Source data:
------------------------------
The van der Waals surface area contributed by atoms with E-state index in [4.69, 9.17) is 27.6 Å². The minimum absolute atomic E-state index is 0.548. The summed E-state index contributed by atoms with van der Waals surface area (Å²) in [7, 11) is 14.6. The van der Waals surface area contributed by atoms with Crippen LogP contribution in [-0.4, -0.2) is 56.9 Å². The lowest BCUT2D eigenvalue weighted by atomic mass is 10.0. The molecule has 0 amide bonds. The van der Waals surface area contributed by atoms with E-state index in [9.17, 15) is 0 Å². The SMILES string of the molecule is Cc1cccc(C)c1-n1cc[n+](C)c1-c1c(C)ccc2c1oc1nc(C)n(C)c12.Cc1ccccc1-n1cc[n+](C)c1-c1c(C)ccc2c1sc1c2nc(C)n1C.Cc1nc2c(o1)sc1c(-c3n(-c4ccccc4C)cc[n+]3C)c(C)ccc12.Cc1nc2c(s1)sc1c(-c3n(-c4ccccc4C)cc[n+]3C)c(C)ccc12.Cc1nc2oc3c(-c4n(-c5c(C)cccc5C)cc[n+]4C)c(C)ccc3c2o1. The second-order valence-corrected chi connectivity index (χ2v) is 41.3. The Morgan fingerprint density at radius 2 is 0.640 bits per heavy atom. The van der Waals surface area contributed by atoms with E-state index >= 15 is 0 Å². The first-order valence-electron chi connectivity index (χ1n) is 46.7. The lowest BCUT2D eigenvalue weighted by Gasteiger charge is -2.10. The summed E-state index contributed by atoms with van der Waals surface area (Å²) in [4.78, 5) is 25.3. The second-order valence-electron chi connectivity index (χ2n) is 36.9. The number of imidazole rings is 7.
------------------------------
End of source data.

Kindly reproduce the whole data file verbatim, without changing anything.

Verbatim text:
The van der Waals surface area contributed by atoms with E-state index in [4.69, 9.17) is 27.6 Å². The minimum absolute atomic E-state index is 0.548. The summed E-state index contributed by atoms with van der Waals surface area (Å²) in [7, 11) is 14.6. The van der Waals surface area contributed by atoms with Crippen LogP contribution in [-0.4, -0.2) is 56.9 Å². The lowest BCUT2D eigenvalue weighted by atomic mass is 10.0. The molecule has 0 amide bonds. The van der Waals surface area contributed by atoms with E-state index in [9.17, 15) is 0 Å². The SMILES string of the molecule is Cc1cccc(C)c1-n1cc[n+](C)c1-c1c(C)ccc2c1oc1nc(C)n(C)c12.Cc1ccccc1-n1cc[n+](C)c1-c1c(C)ccc2c1sc1c2nc(C)n1C.Cc1nc2c(o1)sc1c(-c3n(-c4ccccc4C)cc[n+]3C)c(C)ccc12.Cc1nc2c(s1)sc1c(-c3n(-c4ccccc4C)cc[n+]3C)c(C)ccc12.Cc1nc2oc3c(-c4n(-c5c(C)cccc5C)cc[n+]4C)c(C)ccc3c2o1. The second-order valence-corrected chi connectivity index (χ2v) is 41.3. The Morgan fingerprint density at radius 2 is 0.640 bits per heavy atom. The van der Waals surface area contributed by atoms with E-state index >= 15 is 0 Å². The first-order valence-electron chi connectivity index (χ1n) is 46.7. The lowest BCUT2D eigenvalue weighted by Gasteiger charge is -2.10. The summed E-state index contributed by atoms with van der Waals surface area (Å²) in [4.78, 5) is 25.3. The second-order valence-electron chi connectivity index (χ2n) is 36.9. The number of imidazole rings is 7.